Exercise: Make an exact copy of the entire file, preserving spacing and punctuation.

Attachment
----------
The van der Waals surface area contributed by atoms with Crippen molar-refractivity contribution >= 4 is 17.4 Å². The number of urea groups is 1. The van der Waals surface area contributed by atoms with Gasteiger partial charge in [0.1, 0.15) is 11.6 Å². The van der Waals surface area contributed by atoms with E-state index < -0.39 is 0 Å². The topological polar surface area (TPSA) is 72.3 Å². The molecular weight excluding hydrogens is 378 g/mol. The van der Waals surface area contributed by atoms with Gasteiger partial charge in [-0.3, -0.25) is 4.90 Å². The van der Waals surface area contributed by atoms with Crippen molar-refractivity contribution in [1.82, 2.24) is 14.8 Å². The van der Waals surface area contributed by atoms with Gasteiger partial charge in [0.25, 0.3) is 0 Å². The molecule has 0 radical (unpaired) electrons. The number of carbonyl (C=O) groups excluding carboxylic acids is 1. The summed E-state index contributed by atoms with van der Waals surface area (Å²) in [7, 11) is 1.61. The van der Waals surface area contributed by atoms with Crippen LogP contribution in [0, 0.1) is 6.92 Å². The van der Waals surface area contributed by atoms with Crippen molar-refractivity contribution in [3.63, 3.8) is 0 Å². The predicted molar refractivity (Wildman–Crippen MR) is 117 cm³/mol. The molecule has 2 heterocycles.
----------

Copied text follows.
The van der Waals surface area contributed by atoms with Crippen molar-refractivity contribution >= 4 is 17.4 Å². The number of urea groups is 1. The van der Waals surface area contributed by atoms with Gasteiger partial charge in [0.1, 0.15) is 11.6 Å². The van der Waals surface area contributed by atoms with E-state index < -0.39 is 0 Å². The topological polar surface area (TPSA) is 72.3 Å². The molecular weight excluding hydrogens is 378 g/mol. The van der Waals surface area contributed by atoms with Gasteiger partial charge in [-0.3, -0.25) is 4.90 Å². The van der Waals surface area contributed by atoms with Crippen molar-refractivity contribution in [1.82, 2.24) is 14.8 Å². The van der Waals surface area contributed by atoms with Gasteiger partial charge in [0.25, 0.3) is 0 Å². The molecule has 0 radical (unpaired) electrons. The number of carbonyl (C=O) groups excluding carboxylic acids is 1. The summed E-state index contributed by atoms with van der Waals surface area (Å²) in [7, 11) is 1.61. The van der Waals surface area contributed by atoms with Crippen LogP contribution in [0, 0.1) is 6.92 Å². The van der Waals surface area contributed by atoms with Crippen molar-refractivity contribution in [3.63, 3.8) is 0 Å². The predicted molar refractivity (Wildman–Crippen MR) is 117 cm³/mol. The molecule has 2 heterocycles.